Industrial control system (ICS) security professionals must be able to leverage internal and external threat intelligence to critically analyze threats, extract indicators of compromise (IOCs), document tactics, techniques, and procedures (TTPs), and guide security teams to find threats in the environment. On this first course day students will learn how threat intelligence is generated, how to critically analyze reports, and the basic tenets of active defense functions. Students will become better analysts and critical thinkers by learning skills useful in day-to-day operations, regardless of their jobs and roles. This day features five hands-on labs that include building a Programmable Logic Controller (PLC), identifying information available about assets online through Shodan, completing an analysis of competing hypotheses, visualizing the attack space combining Maltego and Shodan, and ingesting threat intelligence reports to guide their practices over the rest of the labs in the course.

    Exercises
    • Building a Programmable Logic Controller
    • Structured Analytical Techniques
    • Analysis of Intelligence Reports
    • ICS Information Attack Space
    • Maltego and Shodan Heatmap
    Topics
    • Case Study: STUXNET
    • Introduction to ICS Active Defense and Course Scenario
    • Cyber Threat Intelligence Primer
    • ICS Cyber Kill Chain
    • Threat Intelligence Consumption
    • ICS Threat Landscape
  • Overview

    Understanding the networked environment is the only way to fully defend it: you cannot defend what you do not know. This day starts off with leveraging the PLC to perform electric grid system operations in an attempt to understand ICS operations better and what aspect of asset identification can help operations. Students will analyze packet captures, ICS protocols, and topologies across four hands on labs to learn what they can extract from network information to build asset inventories inclusive of equipment make and models, firmware, serial numbers, ports, protocols, and logical addressing information.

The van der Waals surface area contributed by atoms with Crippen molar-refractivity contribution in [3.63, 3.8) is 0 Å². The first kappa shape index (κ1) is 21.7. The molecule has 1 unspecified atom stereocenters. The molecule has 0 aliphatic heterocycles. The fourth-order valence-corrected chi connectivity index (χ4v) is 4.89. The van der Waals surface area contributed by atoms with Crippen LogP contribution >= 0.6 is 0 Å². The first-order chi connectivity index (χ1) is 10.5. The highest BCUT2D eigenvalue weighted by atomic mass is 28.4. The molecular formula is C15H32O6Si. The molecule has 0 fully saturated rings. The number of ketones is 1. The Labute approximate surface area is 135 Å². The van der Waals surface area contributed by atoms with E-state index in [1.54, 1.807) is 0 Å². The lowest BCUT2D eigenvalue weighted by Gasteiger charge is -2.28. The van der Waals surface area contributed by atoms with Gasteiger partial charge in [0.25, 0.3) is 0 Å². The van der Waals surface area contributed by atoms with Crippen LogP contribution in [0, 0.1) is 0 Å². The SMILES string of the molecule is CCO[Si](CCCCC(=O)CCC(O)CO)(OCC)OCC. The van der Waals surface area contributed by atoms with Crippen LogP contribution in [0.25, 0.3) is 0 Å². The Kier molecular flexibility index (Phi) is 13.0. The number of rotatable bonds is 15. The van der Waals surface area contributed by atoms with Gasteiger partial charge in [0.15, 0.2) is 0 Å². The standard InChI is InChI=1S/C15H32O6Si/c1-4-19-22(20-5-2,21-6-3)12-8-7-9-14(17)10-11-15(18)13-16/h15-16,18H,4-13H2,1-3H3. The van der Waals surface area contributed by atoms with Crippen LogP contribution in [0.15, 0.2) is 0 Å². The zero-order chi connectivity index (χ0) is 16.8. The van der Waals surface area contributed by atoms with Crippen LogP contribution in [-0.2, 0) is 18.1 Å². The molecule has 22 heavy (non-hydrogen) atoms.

The day is guided around the concept of a Collection Management Framework teaching students how to build a collection and visibility strategy tailored to their needs for both industrial operations and security operations.

    Exercises
    • Operating the Process
    • ICS Traffic Analysis
    • ICS Protocol Analysis
    • ICS Network Mapping
    Topics
    • Case Study: Bhopal Disaster
    • Asset Inventories and Collection Management Frameworks
    • ICS Network Visibility and IT Discovery Protocols
    • Case Study: Ransomware and Prevention Atrophy
    • ICS Protocols
    • Case Study: DRAGONFLY - HAVEX
    • ICS Network Architectures and Topologies
  • Overview